Pubs Without Pints

As something different today, my friend Stephen Rive (pictured), of Toronto, authors a guest post entitled “Pubs Without Pints”.

. . . in France she learned to savor a drink by small mouthfuls, and is no longer used to bolting great quantities of liquid as beer-loving requires.

—Milan Kundera, Ignorance

One of the pleasures of beer is ‘volume.’ You fill your mouth with beer, you take great, thirst-quenching gulps of it. This full-mouth feel of beer is just as important to the overall experience as the brewing, the level of carbonation and the serving temperature. It’s also unique to beer and quite different from the small sip of scotch or cognac, or the “small mouthfuls” of wine that that set Irena, Kundera’s returning exile, apart from her former friends in post-Communist Prague.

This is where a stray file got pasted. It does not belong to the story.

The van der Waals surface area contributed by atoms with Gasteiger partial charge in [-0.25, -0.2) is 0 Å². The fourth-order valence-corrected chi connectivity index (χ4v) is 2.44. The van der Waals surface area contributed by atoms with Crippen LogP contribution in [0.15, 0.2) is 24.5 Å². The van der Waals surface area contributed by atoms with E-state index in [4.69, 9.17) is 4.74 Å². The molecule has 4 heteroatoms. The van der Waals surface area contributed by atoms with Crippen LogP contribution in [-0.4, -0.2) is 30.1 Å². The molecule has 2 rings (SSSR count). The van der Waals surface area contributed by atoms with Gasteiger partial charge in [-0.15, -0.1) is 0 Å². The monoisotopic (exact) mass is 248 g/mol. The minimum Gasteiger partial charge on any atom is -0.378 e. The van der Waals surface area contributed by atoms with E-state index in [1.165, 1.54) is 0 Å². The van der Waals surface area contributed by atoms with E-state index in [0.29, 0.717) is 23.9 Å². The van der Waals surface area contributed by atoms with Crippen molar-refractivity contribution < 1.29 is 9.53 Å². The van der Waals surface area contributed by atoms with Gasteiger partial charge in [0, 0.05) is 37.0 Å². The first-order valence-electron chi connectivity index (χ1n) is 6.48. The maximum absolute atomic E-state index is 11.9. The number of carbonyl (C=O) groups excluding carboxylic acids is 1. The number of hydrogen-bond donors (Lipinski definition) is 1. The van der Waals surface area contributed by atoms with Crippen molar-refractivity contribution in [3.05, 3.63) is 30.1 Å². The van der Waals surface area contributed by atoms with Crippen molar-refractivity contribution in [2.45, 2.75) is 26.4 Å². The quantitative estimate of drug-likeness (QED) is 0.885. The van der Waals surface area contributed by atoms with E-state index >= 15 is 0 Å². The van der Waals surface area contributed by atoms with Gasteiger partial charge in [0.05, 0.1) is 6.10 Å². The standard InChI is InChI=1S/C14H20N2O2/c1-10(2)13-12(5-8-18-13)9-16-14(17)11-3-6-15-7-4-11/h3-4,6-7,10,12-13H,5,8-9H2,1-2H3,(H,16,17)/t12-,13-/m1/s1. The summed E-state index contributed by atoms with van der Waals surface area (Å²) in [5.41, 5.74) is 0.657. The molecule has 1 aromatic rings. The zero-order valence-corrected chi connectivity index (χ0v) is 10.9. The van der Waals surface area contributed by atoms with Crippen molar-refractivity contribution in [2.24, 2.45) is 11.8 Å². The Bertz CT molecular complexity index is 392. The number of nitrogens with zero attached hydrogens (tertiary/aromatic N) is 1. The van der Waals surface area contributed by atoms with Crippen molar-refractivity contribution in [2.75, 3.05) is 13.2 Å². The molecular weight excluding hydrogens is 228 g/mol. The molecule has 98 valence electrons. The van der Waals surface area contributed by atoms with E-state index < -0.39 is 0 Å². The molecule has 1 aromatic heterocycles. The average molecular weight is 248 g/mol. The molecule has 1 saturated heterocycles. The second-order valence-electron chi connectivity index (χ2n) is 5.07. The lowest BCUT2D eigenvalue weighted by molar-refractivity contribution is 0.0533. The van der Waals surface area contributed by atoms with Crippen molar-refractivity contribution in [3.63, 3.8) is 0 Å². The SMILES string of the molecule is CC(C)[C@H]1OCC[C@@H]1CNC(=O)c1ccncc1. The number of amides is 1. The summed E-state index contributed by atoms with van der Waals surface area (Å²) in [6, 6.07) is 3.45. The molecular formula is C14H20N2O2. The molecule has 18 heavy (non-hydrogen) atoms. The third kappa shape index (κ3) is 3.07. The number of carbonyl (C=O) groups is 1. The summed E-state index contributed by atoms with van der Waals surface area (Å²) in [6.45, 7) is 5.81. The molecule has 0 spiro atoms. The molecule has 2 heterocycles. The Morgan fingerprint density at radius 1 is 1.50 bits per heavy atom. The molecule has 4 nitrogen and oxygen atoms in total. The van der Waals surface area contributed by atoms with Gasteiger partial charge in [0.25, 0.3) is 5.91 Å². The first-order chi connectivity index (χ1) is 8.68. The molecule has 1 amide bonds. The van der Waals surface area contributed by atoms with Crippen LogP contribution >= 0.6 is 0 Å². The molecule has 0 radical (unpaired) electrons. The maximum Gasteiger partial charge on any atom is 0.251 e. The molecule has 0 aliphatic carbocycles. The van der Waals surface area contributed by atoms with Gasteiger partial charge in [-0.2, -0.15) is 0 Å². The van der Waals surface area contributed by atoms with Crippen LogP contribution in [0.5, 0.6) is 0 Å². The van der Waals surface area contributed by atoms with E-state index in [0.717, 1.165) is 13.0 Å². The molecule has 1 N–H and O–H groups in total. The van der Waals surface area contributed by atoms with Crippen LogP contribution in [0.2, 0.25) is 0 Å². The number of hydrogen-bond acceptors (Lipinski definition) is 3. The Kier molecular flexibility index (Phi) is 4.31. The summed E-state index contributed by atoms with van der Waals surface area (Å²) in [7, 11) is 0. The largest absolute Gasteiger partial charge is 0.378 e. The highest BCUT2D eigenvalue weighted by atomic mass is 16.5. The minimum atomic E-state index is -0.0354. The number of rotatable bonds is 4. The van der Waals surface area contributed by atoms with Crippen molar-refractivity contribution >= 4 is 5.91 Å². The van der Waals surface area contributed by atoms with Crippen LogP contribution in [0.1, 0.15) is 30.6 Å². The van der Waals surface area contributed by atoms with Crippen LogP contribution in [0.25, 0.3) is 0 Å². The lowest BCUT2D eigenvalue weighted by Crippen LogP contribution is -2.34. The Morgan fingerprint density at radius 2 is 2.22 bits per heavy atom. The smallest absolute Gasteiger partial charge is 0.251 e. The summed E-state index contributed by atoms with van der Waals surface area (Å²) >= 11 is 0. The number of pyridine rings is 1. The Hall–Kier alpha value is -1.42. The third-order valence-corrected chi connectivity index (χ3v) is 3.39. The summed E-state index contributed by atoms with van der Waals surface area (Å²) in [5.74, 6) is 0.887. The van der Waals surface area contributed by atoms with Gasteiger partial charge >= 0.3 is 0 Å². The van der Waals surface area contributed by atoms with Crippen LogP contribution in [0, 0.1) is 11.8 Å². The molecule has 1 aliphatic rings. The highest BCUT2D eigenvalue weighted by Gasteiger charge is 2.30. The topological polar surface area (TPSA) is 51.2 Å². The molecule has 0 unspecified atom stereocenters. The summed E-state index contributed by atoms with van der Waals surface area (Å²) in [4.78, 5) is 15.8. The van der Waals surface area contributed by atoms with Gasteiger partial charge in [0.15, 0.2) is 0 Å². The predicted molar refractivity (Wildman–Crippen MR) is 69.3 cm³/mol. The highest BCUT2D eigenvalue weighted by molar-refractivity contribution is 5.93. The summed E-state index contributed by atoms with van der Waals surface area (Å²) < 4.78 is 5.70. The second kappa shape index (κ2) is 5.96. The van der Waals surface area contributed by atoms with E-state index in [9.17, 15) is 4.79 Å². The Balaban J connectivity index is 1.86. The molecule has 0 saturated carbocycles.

Just so there’s no misunderstanding, by volume I don’t mean chug-a-lugging one glass after another, with a view to getting falling down drunk as quickly as possible. I mean that each time that you raise the glass to your lips you want to feel the volume of the beer filling your mouth, especially for those first few mouthfuls when the flavour is most intense. Now part of that feel of volume in the mouth is pressure—like the pressure in a water pipe or behind a dam—and that pressure is in turn a function of volume in the glass. And herein lies both a problem, and the subject of this blog: the disappearing pint.